China's economic miracle
First economic reforms introduced by Deng Xiaoping
Special economic zones set up in five areas, where private firms allowed
14 coastal cities opened up to foreign investment
Shanghai stock market reopens for first time in 40 years
Asian Financial Crisis
China joins World Trade Organisation
Private firms contribute more to Chinese economy than state-run sector
China becomes world's second-biggest economy, with GDP at $7.2tn
China's rising GDP and economic miracle
The seeds of China's rapid economic growth since the 1990s were first planted back in 1978 when the Communist Party started to introduce capitalist market principles, initially in the agricultural sector.
Source: World Bank
Economic expansion accelerated dramatically in the 1990s as a result of mass privatisations, and the opening up of the country to foreign investment. Overseas firms rushed to build factories in China to take advantage of its low labour costs.
China's rising energy consumption and environmental cost
China's energy generation, 1971-2005
Economic cost to the environment (2011)China's 8.9% of GNI = $650bn More than GNI of Austria and Portugal combined
China's rapid economic growth has been mirrored by the big increase in its energy consumption. The country has built thousands of extra power stations to provide electricity for all the new factories and growing in cities. However, this has come with a major environmental impact, as pollution levels have soared, particularly from the country's numerous coal-fired power stations. The economic cost to the environment, shown in the graph above right, is a measure of the financial cost of pollution and the using up of finite natural resources.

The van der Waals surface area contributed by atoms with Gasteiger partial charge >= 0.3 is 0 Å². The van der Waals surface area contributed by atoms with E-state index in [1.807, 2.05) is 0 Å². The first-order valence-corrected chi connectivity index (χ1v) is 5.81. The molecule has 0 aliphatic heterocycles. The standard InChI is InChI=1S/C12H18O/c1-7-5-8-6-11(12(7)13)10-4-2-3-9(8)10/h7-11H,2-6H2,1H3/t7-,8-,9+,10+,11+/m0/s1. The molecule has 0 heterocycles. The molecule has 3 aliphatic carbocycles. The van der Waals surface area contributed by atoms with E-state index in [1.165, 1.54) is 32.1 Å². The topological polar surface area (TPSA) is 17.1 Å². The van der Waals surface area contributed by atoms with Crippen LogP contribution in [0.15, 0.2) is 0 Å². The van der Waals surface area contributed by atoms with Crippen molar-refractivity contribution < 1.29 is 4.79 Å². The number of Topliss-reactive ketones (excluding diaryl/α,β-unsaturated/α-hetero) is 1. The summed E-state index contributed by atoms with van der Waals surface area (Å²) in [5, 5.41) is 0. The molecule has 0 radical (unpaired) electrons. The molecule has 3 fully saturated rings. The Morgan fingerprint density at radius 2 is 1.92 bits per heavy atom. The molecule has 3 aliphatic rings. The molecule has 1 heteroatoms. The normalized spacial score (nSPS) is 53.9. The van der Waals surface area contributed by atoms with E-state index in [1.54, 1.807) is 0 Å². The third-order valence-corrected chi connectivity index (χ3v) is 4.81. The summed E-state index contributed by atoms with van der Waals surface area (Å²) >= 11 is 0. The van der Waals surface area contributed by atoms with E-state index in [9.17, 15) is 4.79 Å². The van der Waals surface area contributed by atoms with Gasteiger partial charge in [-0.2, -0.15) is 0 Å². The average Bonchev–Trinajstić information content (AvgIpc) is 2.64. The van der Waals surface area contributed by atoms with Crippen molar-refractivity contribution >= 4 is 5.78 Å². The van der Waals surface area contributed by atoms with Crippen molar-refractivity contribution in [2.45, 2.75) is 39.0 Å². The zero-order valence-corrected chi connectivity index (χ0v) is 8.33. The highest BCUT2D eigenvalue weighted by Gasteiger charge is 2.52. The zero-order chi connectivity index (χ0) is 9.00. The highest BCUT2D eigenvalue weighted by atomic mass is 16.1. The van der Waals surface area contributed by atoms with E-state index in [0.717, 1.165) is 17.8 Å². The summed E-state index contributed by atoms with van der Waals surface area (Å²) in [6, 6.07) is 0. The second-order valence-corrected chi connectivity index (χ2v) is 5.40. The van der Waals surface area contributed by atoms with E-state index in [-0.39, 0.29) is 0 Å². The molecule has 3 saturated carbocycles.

China's urban population increase
Number of cities in China, Europe and US of one million people or more
City of one million people or more
Europe: 35 cities in 2012
US: 9 cities in 2012
City of 10 million or more
Source: World Resources Institute, McKinsey Global Institute
As more and more factories have been built in China, the country has seen mass population transfer, as tens of millions of migrant workers have left the countryside to find higher paid work in the cities. This in turn has created a new domestic retail environment, with greatly increased demand for consumer products further fuelling the development and growth of urbanisation.
China's wealth increase
Annual disposable income - urban and rural households
China's high-speed economic growth has substantially increased the wealth of the country's population. This is particularly the case in cities, where factory workers' wages have risen strongly, giving them more disposable income - measured by someone's income, minus their personal taxes. While earnings in the countryside have lagged behind, people living in rural areas have still seen a marked increase in their disposable income.
Expanding car market
Vehicle sales 2007-2012
A car is a status symbol in developing countries around the world and as incomes have risen strongly, there has been a corresponding rise in car ownership in the country.
Pigs slaughtered for consumption in China and US
Pork has long been the most popular meat in China, but consumption was traditionally limited by the weak spending power of most of the population. As people's incomes have risen strongly since the 1990s so the amount of pork purchased has soared.